A wa­tery sit­u­a­tion

The Star Malaysia - Star2 - - Digestive Health & You -

LIV­ING in Malaysia means ev­ery day can be a gas­tro­nomic ad­ven­ture. Many in­di­vid­u­als, es­pe­cially those liv­ing in ur­ban ar­eas, rely on hawker stalls and restau­rants to get most of their meals.

Al­though tasty and con­ve­nient, eat­ing out all the time ex­poses one to a higher risk of food poi­son­ing, which can prove to be dan­ger­ous and even fa­tal if im­me­di­ate med­i­cal at­ten­tion is not sought.

Food poi­son­ing oc­curs when con­tam­i­nated food is con­sumed. The food could be con­tam­i­nated through con­tact with fae­cal mat­ter dur­ing han­dling or pre­pared with con­tam­i­nated in­gre­di­ents and/or wa­ter.

The two most com­mon types of bac­te­ria re­spon­si­ble for food poi­son­ing are Escherichia coli and Sta­phy­lo­coc­cus aureus. Other types of bac­te­ria that cause se­vere food poi­son­ing symp­toms in­clude Sal­monella, Shigella, cholera and Campy­lobac­ter en­teri­tis.

Food poi­son­ing oc­curs in the gut, mainly the small and large in­testines. The vir­u­lent bac­te­ria pro­duce harm­ful tox­ins that elicit in­flam­ma­tion in the bowel sys­tem.

In­flam­ma­tion leads to symp­toms such as abdominal cramps, fever and chills, nau­sea, vom­it­ing and di­ar­rhoea. Bloody di­ar­rhoea and feel­ing weak are more se­ri­ous symp­toms of food poi­son­ing.

Doc­tors of­ten di­ag­nose and treat food poi­son­ing based on pa­tients’ de­scrip­tion of symp­toms and stool tex­ture as well as a phys­i­cal ex­am­i­na­tion of the ab­domen. If there is a re­ported out­break of a cer­tain in­fec­tion, doc­tors may pre­scribe a stool test to iden­tify the bac­te­ria.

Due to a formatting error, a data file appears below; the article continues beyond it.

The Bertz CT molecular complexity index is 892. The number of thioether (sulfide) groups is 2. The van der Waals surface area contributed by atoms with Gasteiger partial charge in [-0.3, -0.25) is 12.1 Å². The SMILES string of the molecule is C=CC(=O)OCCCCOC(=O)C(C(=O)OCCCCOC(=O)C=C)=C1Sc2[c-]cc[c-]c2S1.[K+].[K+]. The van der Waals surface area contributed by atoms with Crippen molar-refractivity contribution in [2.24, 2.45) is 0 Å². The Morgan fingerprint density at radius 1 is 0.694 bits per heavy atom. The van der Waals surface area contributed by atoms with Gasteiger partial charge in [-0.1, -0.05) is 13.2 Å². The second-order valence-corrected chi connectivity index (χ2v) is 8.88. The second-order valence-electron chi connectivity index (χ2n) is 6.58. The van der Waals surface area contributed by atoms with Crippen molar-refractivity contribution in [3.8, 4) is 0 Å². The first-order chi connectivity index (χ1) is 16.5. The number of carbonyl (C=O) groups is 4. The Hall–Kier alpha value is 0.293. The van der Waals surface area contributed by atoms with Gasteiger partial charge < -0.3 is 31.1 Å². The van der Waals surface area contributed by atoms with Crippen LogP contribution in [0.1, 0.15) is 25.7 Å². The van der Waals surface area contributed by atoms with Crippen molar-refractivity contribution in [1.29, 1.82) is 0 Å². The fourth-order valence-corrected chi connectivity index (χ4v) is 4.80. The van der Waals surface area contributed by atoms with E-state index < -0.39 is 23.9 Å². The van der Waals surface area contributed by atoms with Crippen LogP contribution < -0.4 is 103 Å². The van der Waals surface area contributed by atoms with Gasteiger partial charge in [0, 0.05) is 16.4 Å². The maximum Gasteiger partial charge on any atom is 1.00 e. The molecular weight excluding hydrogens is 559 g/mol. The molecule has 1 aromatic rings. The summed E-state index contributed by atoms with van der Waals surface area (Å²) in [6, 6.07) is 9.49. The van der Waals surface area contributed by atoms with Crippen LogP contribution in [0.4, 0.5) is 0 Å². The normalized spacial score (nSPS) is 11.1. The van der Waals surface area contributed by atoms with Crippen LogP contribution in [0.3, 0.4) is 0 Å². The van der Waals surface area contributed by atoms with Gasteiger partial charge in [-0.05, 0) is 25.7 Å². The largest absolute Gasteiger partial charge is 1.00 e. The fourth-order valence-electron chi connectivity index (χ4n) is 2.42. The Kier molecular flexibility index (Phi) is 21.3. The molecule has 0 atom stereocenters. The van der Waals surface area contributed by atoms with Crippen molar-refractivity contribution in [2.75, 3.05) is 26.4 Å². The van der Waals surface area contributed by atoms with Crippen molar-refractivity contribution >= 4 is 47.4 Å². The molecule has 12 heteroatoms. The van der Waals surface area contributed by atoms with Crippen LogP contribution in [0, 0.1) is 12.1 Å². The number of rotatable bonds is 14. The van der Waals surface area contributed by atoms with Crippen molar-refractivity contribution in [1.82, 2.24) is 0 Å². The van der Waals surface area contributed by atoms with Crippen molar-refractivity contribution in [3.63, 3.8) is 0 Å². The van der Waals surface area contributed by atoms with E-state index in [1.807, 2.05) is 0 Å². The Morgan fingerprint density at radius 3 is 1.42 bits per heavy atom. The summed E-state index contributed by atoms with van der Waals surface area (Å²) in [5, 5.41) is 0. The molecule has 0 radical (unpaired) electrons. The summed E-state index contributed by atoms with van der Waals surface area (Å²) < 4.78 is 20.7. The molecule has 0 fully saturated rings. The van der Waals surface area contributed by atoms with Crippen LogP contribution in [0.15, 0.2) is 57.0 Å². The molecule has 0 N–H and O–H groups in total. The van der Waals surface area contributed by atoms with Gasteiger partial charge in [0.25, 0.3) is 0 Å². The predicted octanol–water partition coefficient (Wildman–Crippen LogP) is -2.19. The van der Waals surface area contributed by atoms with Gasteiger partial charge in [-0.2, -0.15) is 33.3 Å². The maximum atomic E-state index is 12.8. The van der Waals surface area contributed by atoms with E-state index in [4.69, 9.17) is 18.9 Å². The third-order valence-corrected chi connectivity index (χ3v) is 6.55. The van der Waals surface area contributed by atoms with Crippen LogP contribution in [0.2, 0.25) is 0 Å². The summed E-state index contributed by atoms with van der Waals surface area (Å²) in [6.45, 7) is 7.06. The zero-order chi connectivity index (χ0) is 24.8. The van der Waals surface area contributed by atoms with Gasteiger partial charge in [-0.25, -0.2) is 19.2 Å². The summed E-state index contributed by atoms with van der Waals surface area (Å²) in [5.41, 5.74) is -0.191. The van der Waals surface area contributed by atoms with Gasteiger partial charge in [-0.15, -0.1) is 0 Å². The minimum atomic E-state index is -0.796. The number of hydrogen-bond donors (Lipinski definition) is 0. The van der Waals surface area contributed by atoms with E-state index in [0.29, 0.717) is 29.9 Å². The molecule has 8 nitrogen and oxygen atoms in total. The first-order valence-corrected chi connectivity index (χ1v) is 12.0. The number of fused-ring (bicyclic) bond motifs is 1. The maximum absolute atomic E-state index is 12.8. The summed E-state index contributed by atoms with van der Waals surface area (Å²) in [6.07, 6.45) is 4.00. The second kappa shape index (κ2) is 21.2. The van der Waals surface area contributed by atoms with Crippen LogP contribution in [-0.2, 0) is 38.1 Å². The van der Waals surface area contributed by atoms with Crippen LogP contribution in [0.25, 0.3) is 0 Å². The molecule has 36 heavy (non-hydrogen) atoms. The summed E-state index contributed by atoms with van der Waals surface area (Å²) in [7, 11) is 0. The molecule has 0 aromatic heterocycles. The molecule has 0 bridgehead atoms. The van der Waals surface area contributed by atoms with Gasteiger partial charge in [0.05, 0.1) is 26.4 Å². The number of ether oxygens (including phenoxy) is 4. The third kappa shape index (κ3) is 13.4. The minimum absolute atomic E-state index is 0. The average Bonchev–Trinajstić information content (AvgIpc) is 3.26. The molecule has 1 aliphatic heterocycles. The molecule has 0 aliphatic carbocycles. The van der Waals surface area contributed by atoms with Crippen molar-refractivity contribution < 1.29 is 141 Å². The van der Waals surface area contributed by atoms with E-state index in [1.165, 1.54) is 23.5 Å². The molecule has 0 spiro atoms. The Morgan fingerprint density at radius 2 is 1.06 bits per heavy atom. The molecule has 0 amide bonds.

Se­vere cases in­volv­ing haem­or­rhage may war­rant a sig­moi­doscopy where a thin hol­low tube with a cam­era is in­serted through the rec­tum to iden­tify sources of bleed­ing or in­fec­tion.

The most com­mon treat­ment op­tion for food poi­son­ing is en­sur­ing that a pa­tient does not ex­pe­ri­ence de­hy­dra­tion from ex­ces­sive loss of flu­ids. This in­cludes manag­ing di­ar­rhoea as well as con­trol­ling the nau­sea and vom­it­ing.

Pa­tients may be pre­scribed oral re­hy­dra­tion mix­tures to re­plen­ish flu­ids and min­er­als lost through di­ar­rhoea and vom­it­ing. If nec­es­sary, they may also be given an­tibi­otics to stop the in­fec­tion.

Un­der ex­treme cir­cum­stances of de­hy­dra­tion, the doc­tor may ad­mit a pa­tient to a hos­pi­tal so that he may re­ceive in­tra­venous (IV) saline fluid restora­tion and med­i­ca­tion.

In­fants, preg­nant women and the elderly tend to man­i­fest more se­ri­ous symp­toms of food poi­son­ing. There­fore, close at­ten­tion must be paid to their symp­toms and treat­ment.

In terms of diet, it is rec­om­mended that pa­tients with food poi­son­ing cease the con­sump­tion of solid foods un­til they have been re­hy­drated and stopped vom­it­ing and ex­pe­ri­enc­ing di­ar­rhoea.

Once they feel bet­ter, they can try con­sum­ing foods such as crack­ers, toasts, ba­nana, clear soups, de­caf­feinated tea and por­ridge.

It may take some time to be on their feet again, so they should not rush into con­sum­ing dairy, high-fat and spicy foods upon re­cov­ery.

Pa­tients re­quire plenty of rest and should take the day off their du­ties to re­gain strength. With proper treat­ment, they should re­cover from food poi­son­ing within 12 to 48 hours.

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